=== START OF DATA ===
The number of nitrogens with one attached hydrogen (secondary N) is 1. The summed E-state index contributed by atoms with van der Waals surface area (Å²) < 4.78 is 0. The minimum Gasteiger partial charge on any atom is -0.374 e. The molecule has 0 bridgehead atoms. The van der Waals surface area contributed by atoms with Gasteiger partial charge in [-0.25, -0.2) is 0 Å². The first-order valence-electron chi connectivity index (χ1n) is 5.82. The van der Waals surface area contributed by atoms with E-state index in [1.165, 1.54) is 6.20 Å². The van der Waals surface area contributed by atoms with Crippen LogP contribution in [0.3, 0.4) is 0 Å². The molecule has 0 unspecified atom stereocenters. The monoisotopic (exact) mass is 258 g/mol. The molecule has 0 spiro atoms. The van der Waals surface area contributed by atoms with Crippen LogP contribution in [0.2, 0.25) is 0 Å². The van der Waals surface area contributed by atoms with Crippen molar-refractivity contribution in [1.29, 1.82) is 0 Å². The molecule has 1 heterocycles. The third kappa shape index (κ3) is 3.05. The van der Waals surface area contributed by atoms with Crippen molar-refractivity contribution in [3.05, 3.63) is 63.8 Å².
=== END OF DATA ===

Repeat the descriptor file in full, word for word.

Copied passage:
The number of nitrogens with one attached hydrogen (secondary N) is 1. The summed E-state index contributed by atoms with van der Waals surface area (Å²) < 4.78 is 0. The minimum Gasteiger partial charge on any atom is -0.374 e. The molecule has 0 bridgehead atoms. The van der Waals surface area contributed by atoms with Gasteiger partial charge in [-0.25, -0.2) is 0 Å². The first-order valence-electron chi connectivity index (χ1n) is 5.82. The van der Waals surface area contributed by atoms with E-state index in [1.165, 1.54) is 6.20 Å². The van der Waals surface area contributed by atoms with Crippen LogP contribution in [0.3, 0.4) is 0 Å². The molecule has 0 unspecified atom stereocenters. The monoisotopic (exact) mass is 258 g/mol. The molecule has 0 spiro atoms. The van der Waals surface area contributed by atoms with Crippen LogP contribution in [0.2, 0.25) is 0 Å². The van der Waals surface area contributed by atoms with Crippen molar-refractivity contribution in [1.29, 1.82) is 0 Å². The molecule has 1 heterocycles. The third kappa shape index (κ3) is 3.05. The van der Waals surface area contributed by atoms with Crippen molar-refractivity contribution in [3.05, 3.63) is 63.8 Å².